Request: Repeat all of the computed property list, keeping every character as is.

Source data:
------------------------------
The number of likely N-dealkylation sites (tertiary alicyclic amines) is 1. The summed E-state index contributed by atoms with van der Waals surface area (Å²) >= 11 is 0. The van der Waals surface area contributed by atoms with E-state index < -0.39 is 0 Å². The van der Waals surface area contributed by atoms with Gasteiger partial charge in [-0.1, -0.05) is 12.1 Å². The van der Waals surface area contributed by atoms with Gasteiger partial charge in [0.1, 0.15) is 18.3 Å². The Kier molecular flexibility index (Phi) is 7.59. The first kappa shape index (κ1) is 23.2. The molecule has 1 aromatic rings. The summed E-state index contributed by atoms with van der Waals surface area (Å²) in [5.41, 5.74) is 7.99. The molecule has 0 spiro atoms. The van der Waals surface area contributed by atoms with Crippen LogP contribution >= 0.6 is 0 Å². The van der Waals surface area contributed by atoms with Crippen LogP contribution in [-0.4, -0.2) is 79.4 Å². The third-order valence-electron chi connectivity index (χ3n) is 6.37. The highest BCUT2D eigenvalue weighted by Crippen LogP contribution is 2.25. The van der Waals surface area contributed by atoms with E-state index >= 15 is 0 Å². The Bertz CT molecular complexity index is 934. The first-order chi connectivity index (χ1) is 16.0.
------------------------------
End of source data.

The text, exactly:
The number of likely N-dealkylation sites (tertiary alicyclic amines) is 1. The summed E-state index contributed by atoms with van der Waals surface area (Å²) >= 11 is 0. The van der Waals surface area contributed by atoms with E-state index < -0.39 is 0 Å². The van der Waals surface area contributed by atoms with Gasteiger partial charge in [-0.1, -0.05) is 12.1 Å². The van der Waals surface area contributed by atoms with Gasteiger partial charge in [0.1, 0.15) is 18.3 Å². The Kier molecular flexibility index (Phi) is 7.59. The first kappa shape index (κ1) is 23.2. The molecule has 1 aromatic rings. The summed E-state index contributed by atoms with van der Waals surface area (Å²) in [5.41, 5.74) is 7.99. The molecule has 0 spiro atoms. The van der Waals surface area contributed by atoms with Crippen LogP contribution >= 0.6 is 0 Å². The van der Waals surface area contributed by atoms with Crippen LogP contribution in [-0.4, -0.2) is 79.4 Å². The third-order valence-electron chi connectivity index (χ3n) is 6.37. The highest BCUT2D eigenvalue weighted by Crippen LogP contribution is 2.25. The van der Waals surface area contributed by atoms with E-state index >= 15 is 0 Å². The Bertz CT molecular complexity index is 934. The first-order chi connectivity index (χ1) is 16.0.